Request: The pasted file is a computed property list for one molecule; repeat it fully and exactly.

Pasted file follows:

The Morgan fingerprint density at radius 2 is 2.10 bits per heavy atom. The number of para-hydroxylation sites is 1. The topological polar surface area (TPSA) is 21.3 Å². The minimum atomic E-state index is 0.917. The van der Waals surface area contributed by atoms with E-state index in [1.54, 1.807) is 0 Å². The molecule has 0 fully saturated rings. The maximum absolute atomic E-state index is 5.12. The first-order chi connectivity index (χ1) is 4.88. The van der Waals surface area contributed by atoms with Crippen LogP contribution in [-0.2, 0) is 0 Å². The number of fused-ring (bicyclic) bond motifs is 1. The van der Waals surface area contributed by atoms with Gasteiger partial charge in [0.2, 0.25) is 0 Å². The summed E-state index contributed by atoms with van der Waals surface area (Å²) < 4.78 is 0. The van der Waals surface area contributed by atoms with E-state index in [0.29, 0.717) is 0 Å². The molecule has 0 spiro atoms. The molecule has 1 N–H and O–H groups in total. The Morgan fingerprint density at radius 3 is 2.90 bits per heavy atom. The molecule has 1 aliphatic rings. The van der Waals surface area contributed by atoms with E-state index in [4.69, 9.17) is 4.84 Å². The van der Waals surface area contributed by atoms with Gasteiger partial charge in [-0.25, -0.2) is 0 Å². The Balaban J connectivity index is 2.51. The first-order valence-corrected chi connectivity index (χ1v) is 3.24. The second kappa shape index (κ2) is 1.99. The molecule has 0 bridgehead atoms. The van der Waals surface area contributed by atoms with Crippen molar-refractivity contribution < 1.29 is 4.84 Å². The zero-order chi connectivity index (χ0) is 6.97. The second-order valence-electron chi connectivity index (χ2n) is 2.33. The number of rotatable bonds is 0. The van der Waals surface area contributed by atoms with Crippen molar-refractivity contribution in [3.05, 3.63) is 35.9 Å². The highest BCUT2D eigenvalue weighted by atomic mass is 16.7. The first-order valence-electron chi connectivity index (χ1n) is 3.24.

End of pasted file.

The Morgan fingerprint density at radius 2 is 2.10 bits per heavy atom. The number of para-hydroxylation sites is 1. The topological polar surface area (TPSA) is 21.3 Å². The minimum atomic E-state index is 0.917. The van der Waals surface area contributed by atoms with E-state index in [1.54, 1.807) is 0 Å². The molecule has 0 fully saturated rings. The maximum absolute atomic E-state index is 5.12. The first-order chi connectivity index (χ1) is 4.88. The van der Waals surface area contributed by atoms with Crippen LogP contribution in [-0.2, 0) is 0 Å². The number of fused-ring (bicyclic) bond motifs is 1. The van der Waals surface area contributed by atoms with Gasteiger partial charge in [0.2, 0.25) is 0 Å². The summed E-state index contributed by atoms with van der Waals surface area (Å²) < 4.78 is 0. The van der Waals surface area contributed by atoms with E-state index in [0.29, 0.717) is 0 Å². The molecule has 0 spiro atoms. The molecule has 1 N–H and O–H groups in total. The Morgan fingerprint density at radius 3 is 2.90 bits per heavy atom. The molecule has 1 aliphatic rings. The van der Waals surface area contributed by atoms with E-state index in [4.69, 9.17) is 4.84 Å². The van der Waals surface area contributed by atoms with Gasteiger partial charge in [-0.25, -0.2) is 0 Å². The Balaban J connectivity index is 2.51. The first-order valence-corrected chi connectivity index (χ1v) is 3.24. The second kappa shape index (κ2) is 1.99. The molecule has 0 bridgehead atoms. The van der Waals surface area contributed by atoms with Crippen molar-refractivity contribution < 1.29 is 4.84 Å². The zero-order chi connectivity index (χ0) is 6.97. The second-order valence-electron chi connectivity index (χ2n) is 2.33. The number of rotatable bonds is 0. The van der Waals surface area contributed by atoms with Crippen molar-refractivity contribution in [3.05, 3.63) is 35.9 Å². The highest BCUT2D eigenvalue weighted by atomic mass is 16.7. The first-order valence-electron chi connectivity index (χ1n) is 3.24.